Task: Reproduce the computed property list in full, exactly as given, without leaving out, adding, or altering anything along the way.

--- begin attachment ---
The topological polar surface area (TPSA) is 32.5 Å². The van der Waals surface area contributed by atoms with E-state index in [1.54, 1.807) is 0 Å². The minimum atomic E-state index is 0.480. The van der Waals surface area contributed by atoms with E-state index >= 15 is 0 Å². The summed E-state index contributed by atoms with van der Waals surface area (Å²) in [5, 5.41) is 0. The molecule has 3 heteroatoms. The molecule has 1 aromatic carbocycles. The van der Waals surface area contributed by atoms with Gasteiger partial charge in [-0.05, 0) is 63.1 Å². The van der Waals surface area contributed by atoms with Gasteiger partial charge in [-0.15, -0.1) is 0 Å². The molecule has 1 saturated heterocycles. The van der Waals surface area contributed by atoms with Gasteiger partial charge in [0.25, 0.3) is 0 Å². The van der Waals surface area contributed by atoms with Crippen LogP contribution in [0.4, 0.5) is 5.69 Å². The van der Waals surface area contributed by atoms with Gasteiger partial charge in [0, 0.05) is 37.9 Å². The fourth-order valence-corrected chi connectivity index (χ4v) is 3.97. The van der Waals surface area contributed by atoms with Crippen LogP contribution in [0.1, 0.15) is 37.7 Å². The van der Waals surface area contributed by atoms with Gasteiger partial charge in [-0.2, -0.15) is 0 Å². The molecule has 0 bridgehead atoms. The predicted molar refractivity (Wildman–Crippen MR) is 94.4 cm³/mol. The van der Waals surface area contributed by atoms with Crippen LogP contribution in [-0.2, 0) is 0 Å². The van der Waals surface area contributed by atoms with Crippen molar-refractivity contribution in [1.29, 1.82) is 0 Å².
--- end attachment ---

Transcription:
The topological polar surface area (TPSA) is 32.5 Å². The van der Waals surface area contributed by atoms with E-state index in [1.54, 1.807) is 0 Å². The minimum atomic E-state index is 0.480. The van der Waals surface area contributed by atoms with E-state index >= 15 is 0 Å². The summed E-state index contributed by atoms with van der Waals surface area (Å²) in [5, 5.41) is 0. The molecule has 3 heteroatoms. The molecule has 1 aromatic carbocycles. The van der Waals surface area contributed by atoms with Gasteiger partial charge in [-0.05, 0) is 63.1 Å². The van der Waals surface area contributed by atoms with Gasteiger partial charge in [-0.15, -0.1) is 0 Å². The molecule has 1 saturated heterocycles. The van der Waals surface area contributed by atoms with Gasteiger partial charge in [0.25, 0.3) is 0 Å². The van der Waals surface area contributed by atoms with Crippen LogP contribution in [0.4, 0.5) is 5.69 Å². The van der Waals surface area contributed by atoms with Gasteiger partial charge in [0, 0.05) is 37.9 Å². The fourth-order valence-corrected chi connectivity index (χ4v) is 3.97. The van der Waals surface area contributed by atoms with Crippen LogP contribution in [0.1, 0.15) is 37.7 Å². The van der Waals surface area contributed by atoms with Gasteiger partial charge in [-0.2, -0.15) is 0 Å². The molecule has 0 bridgehead atoms. The predicted molar refractivity (Wildman–Crippen MR) is 94.4 cm³/mol. The van der Waals surface area contributed by atoms with Crippen LogP contribution in [-0.2, 0) is 0 Å². The van der Waals surface area contributed by atoms with Crippen molar-refractivity contribution in [1.29, 1.82) is 0 Å².